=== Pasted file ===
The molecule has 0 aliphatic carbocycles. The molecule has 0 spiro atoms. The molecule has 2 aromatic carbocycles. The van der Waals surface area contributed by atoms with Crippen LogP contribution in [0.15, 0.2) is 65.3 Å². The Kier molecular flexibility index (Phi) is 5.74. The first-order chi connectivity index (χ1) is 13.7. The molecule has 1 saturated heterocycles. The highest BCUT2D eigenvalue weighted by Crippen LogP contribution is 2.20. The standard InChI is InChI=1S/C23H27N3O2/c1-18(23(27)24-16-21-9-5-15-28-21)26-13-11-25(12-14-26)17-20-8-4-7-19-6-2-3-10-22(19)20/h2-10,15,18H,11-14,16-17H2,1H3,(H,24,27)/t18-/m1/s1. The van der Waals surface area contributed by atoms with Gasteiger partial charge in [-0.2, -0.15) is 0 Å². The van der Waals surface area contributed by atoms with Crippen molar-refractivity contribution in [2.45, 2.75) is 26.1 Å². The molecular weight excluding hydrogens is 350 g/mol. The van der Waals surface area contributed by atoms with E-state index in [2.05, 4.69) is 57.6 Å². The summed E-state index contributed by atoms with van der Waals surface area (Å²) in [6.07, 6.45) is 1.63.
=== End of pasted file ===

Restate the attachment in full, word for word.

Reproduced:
The molecule has 0 aliphatic carbocycles. The molecule has 0 spiro atoms. The molecule has 2 aromatic carbocycles. The van der Waals surface area contributed by atoms with Crippen LogP contribution in [0.15, 0.2) is 65.3 Å². The Kier molecular flexibility index (Phi) is 5.74. The first-order chi connectivity index (χ1) is 13.7. The molecule has 1 saturated heterocycles. The highest BCUT2D eigenvalue weighted by Crippen LogP contribution is 2.20. The standard InChI is InChI=1S/C23H27N3O2/c1-18(23(27)24-16-21-9-5-15-28-21)26-13-11-25(12-14-26)17-20-8-4-7-19-6-2-3-10-22(19)20/h2-10,15,18H,11-14,16-17H2,1H3,(H,24,27)/t18-/m1/s1. The van der Waals surface area contributed by atoms with Gasteiger partial charge in [-0.2, -0.15) is 0 Å². The van der Waals surface area contributed by atoms with Crippen molar-refractivity contribution in [2.45, 2.75) is 26.1 Å². The molecular weight excluding hydrogens is 350 g/mol. The van der Waals surface area contributed by atoms with E-state index in [2.05, 4.69) is 57.6 Å². The summed E-state index contributed by atoms with van der Waals surface area (Å²) in [6.07, 6.45) is 1.63.